Garvan Walshe is a former National and International Security Policy Adviser to the Conservative Party. He runs Brexit Analytics.
Here in Budapest, attention last Sunday was not focused on Jeremy Corbyn’s appearance on the Andrew Marr show. The previous’ day’s pro-democracy demonstrations, following Viktor Orban’s artificial electoral landslide, captured attention in a region whose leaders are experimenting with self-described “illiberal” governance.
Fellow illiberal democrats in Warsaw will watch his handling of the fractured opposition closely. To the over 100,000 people packed into Lajos Kossuth square in front of the gothic revival parliament calling him “Viktor Orban, Diktator”, he will surely reply that the fact they are able to do so shows that he isn’t one.
It is external aggression, not internal upheaval, that should worry the Polish government. The ruling Law and Justice Party counts the UK as its closest European ally. It had thought it found a kindred spirit in a Britain where major newspapers brand Supreme Court judges ‘Enemies of the People’, and the Prime Minister’s former chief of staff (and former fellow columnist here) puts his name to long articles accusing George Soros of subverting democracy.
Indeed, the alliance has long been deeper. Before Brexit, the UK weighed in to support to efforts to contain Russian expansionism and subversion, and since the referendum has reinforced its commitment to European security by leading the NATO’s Joint Forward Presence in Estonia. In British security and defence circles, officials have with good reason been every bit as exercised by Russia’s so-called “hybrid war” as they are in Poland.
Sunday’s intervention by Jeremy Corbyn should be taken as a signal that it could be coming to an end. As Ed Miliband did over Syria, he exploits a false analogy with Iraq to justify his opposition to air strikes.
Where the Iraq war was an ambitious project of regime change, these strikes had the very limited ambition of deterring future uses of chemical weapons by the assad regime.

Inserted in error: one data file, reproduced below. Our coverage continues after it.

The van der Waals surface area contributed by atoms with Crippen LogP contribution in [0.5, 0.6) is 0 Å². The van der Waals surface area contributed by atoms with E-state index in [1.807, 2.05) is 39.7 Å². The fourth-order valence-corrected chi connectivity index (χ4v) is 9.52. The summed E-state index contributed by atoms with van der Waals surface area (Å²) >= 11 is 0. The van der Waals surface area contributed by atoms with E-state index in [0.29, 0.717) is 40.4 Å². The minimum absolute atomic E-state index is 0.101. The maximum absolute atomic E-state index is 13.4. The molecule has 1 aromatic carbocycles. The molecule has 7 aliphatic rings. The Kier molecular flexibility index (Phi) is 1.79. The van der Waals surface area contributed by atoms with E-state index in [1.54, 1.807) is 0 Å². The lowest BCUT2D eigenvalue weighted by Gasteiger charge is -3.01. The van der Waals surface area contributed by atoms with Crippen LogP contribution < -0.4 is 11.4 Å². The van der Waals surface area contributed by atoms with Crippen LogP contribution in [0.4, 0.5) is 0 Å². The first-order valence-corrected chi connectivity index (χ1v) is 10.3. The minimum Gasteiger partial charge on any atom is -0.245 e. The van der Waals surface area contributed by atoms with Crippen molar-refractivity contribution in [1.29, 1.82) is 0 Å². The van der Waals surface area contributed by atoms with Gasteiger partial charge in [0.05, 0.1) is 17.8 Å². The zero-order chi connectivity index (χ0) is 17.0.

Where the Iraq war divided the world’s major democracies, France joined in these strikes and Germany offered them strong diplomatic support.
Where the Iraq war began without UN weapons inspectors locating WMD there, the UN’s Organisation for the Prohibition of Chemical Weapons this time confirmed the gas had been used to murder civilians in Douma.
The real difference, however, is more fundamental. Opponents of the Iraq war argued that it constituted a violation of the norms of international order. They said it was an unprovoked invasion of a sovereign state that posed no threat to its neighbours and was not engaged in systematic violence against its own people. Both those claims were contested by the war’s supporters, but there was agreement about the need to support international norms.
Corbyn did not dispute there is a norm against the use of chemical weapons; what he objected to was any means of enforcing it that wasn’t endorsed by the UN Security Council. This amounts handing Vladimir Putin a veto over all coercive enforcement of international law.
By doing so, he subverts two principles of international society: the right to self-defence, and the responsibility outsiders have to protect civilians who are being killed by their own governments. The Security Council has the right (indeed, the duty) to intervene to regulate the international use of force, and its decisions are binding in international law on all members of the UN: but its role is not to be a procedural hurdle to be crossed. The Council isn’t like the US Senate, which must give its permission for war. It is there, rather, to prevent military action by individual states when it achieves consensus about how to do so.
Its members, and most obviously its permanent members, are supposed to operate under a duty to uphold international peace and security. They can’t outsource decisions about peace and war to the Council, because they are themselves part of it. To do so is to abdicate the responsibility that goes with the office, not to respect it.
Corbyn’s problem here, as with in enforcing the norm against anti-semitism, is that he doesn’t understand the responsibilities of office, whether as leader of one of the country’s main political parties, or as the potential leader of a Permanent Security Council state. He thinks he can avoid judging anti-semitism in his party, and enforcing international norms at the UN, by passing decisions on to others.
Make no mistake, should be become Prime Minister the same pattern of evasion will continue. Corbyn’s Britain will be powerless to deter Russian aggression, because he doesn’t see upholding peace and security in Europe – let alone the world – to be part of his job.
Optimists hope that the Labour Party, which has traditionally been pro-NATO and suspicious of Moscow, would goad him into action if necessary. Their hopes are probably misplaced: Labour is even more pro-European than it is pro-defence, and they haven’t got him to oppose Brexit.
While Germany’s decision to see Russia’s Nordstream 2 pipeline as political was good news for Eastern Europe, Corbyn’s “neo-neutralism” will offset that benefit. East-Europeans in particular need to look beyond Brexit, to the geopolitical revolution a Prime Minister Corbyn would bring.